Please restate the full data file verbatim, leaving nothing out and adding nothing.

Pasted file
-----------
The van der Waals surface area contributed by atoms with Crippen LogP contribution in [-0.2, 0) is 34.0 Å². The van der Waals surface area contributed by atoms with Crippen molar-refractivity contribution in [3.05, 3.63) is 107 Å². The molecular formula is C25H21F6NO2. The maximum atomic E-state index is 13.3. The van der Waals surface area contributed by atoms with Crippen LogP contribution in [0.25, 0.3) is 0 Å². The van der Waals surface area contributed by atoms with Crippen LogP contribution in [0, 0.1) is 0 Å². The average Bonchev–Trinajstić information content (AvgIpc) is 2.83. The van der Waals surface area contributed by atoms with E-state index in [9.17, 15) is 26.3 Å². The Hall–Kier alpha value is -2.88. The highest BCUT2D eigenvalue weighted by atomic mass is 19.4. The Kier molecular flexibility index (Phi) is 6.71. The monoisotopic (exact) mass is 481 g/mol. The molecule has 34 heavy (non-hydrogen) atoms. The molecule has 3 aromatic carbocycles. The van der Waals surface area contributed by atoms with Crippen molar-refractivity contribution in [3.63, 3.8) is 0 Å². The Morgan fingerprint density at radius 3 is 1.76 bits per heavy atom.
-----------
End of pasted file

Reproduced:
The van der Waals surface area contributed by atoms with Crippen LogP contribution in [-0.2, 0) is 34.0 Å². The van der Waals surface area contributed by atoms with Crippen molar-refractivity contribution in [3.05, 3.63) is 107 Å². The molecular formula is C25H21F6NO2. The maximum atomic E-state index is 13.3. The van der Waals surface area contributed by atoms with Crippen LogP contribution in [0.25, 0.3) is 0 Å². The van der Waals surface area contributed by atoms with Crippen LogP contribution in [0, 0.1) is 0 Å². The average Bonchev–Trinajstić information content (AvgIpc) is 2.83. The van der Waals surface area contributed by atoms with E-state index in [9.17, 15) is 26.3 Å². The Hall–Kier alpha value is -2.88. The highest BCUT2D eigenvalue weighted by atomic mass is 19.4. The Kier molecular flexibility index (Phi) is 6.71. The monoisotopic (exact) mass is 481 g/mol. The molecule has 34 heavy (non-hydrogen) atoms. The molecule has 3 aromatic carbocycles. The van der Waals surface area contributed by atoms with Crippen molar-refractivity contribution in [3.63, 3.8) is 0 Å². The Morgan fingerprint density at radius 3 is 1.76 bits per heavy atom.